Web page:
A fire fighter by day (and night), Tim also loves being behind the lens to capture all things food, people and places. You can often find Tim drinking coffee at his local or capturing a time lapse on Anzac Parade!
Tiffany Bonsaera Catherine Carter Roslyn Hull Emma MacDonald Belinda Neame Emily Simpson Beatrice Smith Ashleigh Went Amanda Whitley Rebecca Worth
PHOTOGR APHY Tim Bean Lauren Campbell Brenton Colley Tina Nikolovski Martin Ollman
HAIR Lexi Bannister Peter Magro, Pony and Pins
MAKEUP Lesley Johnston Jacqui Scott
H AY L E Y O ’ N E I L L
T I N A N I KO L O V S K I
Hayley O’Neill is a Sydney-based fashion stylist (but a Canberra girl at heart) who currently works as a fashion office coordinator for marie claire Australia. She has worked alongside the likes of Alex Perry, Samantha Harris and Margaret Zhang.
Tina Nikolovski is an internationally published fashion photographer, based in the heart of Canberra. She is also the founder and director of boutique modelling agency Devojka Models. She believes in doing everything with a strong intention, from a soul level.
STYLING Belinda Neame Hayley O'Neill
GRAPHIC DESIGN Katie Radojkovic
PRINTING CanPrint Communications
THE NEW MINI COUNTRYMAN. NOW AVAILABLE AT ROLFE CLASSIC MINI GARAGE. ROLFE CLASSIC MINI GARAGE 3-5 Botany Street, Phillip. Ph (02) 6208 4222. rolfeclassic.minigarage.com.au
HC ONLINE Visit hercanberra.com.au for your daily dose of all things Canberra.
#HERCANBERRA FOR THE CHANCE TO SEE YOUR IMAGES IN PRINT
–– STYLE FOOD & DRINK CITY BUSINESS EVENTS AND MORE ––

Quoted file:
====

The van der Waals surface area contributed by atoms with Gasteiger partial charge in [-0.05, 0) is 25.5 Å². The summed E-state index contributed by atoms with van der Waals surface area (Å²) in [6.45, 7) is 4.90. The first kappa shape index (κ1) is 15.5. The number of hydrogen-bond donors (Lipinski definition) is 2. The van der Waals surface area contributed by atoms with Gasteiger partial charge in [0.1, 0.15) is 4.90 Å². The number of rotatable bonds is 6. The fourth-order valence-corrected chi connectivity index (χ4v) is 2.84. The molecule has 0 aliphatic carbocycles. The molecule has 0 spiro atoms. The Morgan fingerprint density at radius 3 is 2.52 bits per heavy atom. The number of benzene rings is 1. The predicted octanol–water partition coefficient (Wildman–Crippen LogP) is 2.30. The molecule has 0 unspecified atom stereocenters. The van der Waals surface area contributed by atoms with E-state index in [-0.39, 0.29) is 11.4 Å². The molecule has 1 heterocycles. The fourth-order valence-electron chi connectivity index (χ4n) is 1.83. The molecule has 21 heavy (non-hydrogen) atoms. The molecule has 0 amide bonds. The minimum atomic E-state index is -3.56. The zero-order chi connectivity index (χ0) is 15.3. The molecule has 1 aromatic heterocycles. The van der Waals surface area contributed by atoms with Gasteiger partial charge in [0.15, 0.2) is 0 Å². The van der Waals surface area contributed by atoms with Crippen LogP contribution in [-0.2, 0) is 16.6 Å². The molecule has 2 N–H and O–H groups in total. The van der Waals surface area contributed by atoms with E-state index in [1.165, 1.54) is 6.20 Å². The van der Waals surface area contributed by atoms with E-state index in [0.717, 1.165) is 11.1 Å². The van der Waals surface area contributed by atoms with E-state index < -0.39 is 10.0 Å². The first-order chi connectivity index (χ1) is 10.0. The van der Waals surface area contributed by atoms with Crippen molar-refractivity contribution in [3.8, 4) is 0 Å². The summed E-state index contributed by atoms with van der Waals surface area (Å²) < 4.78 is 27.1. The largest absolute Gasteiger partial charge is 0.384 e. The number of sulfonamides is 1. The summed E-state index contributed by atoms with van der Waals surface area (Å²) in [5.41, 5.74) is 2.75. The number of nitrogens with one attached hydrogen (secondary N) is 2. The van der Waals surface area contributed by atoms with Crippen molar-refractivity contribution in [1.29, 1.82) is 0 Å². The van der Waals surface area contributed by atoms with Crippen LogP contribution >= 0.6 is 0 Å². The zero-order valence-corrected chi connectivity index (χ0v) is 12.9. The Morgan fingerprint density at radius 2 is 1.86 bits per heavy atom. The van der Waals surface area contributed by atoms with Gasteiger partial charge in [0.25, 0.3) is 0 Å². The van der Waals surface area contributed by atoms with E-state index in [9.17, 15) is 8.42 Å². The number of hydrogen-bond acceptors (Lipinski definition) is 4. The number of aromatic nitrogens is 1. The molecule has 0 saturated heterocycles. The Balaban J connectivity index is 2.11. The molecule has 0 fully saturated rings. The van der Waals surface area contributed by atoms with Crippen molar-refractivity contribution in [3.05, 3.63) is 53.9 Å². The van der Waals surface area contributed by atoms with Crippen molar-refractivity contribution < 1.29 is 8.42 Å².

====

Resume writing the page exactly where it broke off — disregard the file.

Pizza & RosĂŠ ...in leopard print
02 6178 0048
JUNE HANDMADE CANBERRA 10-11 JUNE Exhibition Park in Canberra handmadecanberra.com.au
BETH ORTON 16 JUNE Canberra Theatre Centre canberratheatrecentre.com.au
WINTER GLASS MARKET 17 JUNE Canberra Glassworks canberraglassworks.com
FAREWELLCOME – THE IDEA OF NORTH
OLD BUS DEPOT MARKETS: CREATIVE FIBRE 9 JULY Kingston Former Transport Depot obdm.com.au
1984 25-29 JULY Canberra Theatre Centre canberratheatrecentre.com.au
HANNAH QUINLIVAN: ANATOMY OF A DRAWING UNTIL 30 JULY Canberra Museum and Gallery cmag.com.au
24 JUNE The Street Theatre thestreet.org.au
AU G U ST
ROCKWIZ LIVE! TWENTYSEVENTEEN
CANBERRA WRITERS FESTIVAL
22 JUNE Canberra Theatre Centre canberratheatrecentre.com.au
25 – 27 AUGUST Various venues canberrawritersfestival.com.au
J U LY THE FORAGE 1 JULY Little National Hotel theforage.com.au
CANBERRA SYMPHONY ORCHESTRA'S OPERA GALA 8 JULY Llewellyn Hall cso.org.au
M O R E E V E N T S AT HERCANBERR A .COM. AU/EVENT S
SAV E T H E DAT E
MELODRAMA IN MEIJI JAPAN UNTIL 27 AUGUST National Library of Australia nla.gov.au
THE TRUFFLE FESTIVAL – CANBERRA REGION UNTIL 31 AUGUST Various venues trufflefestival.com.au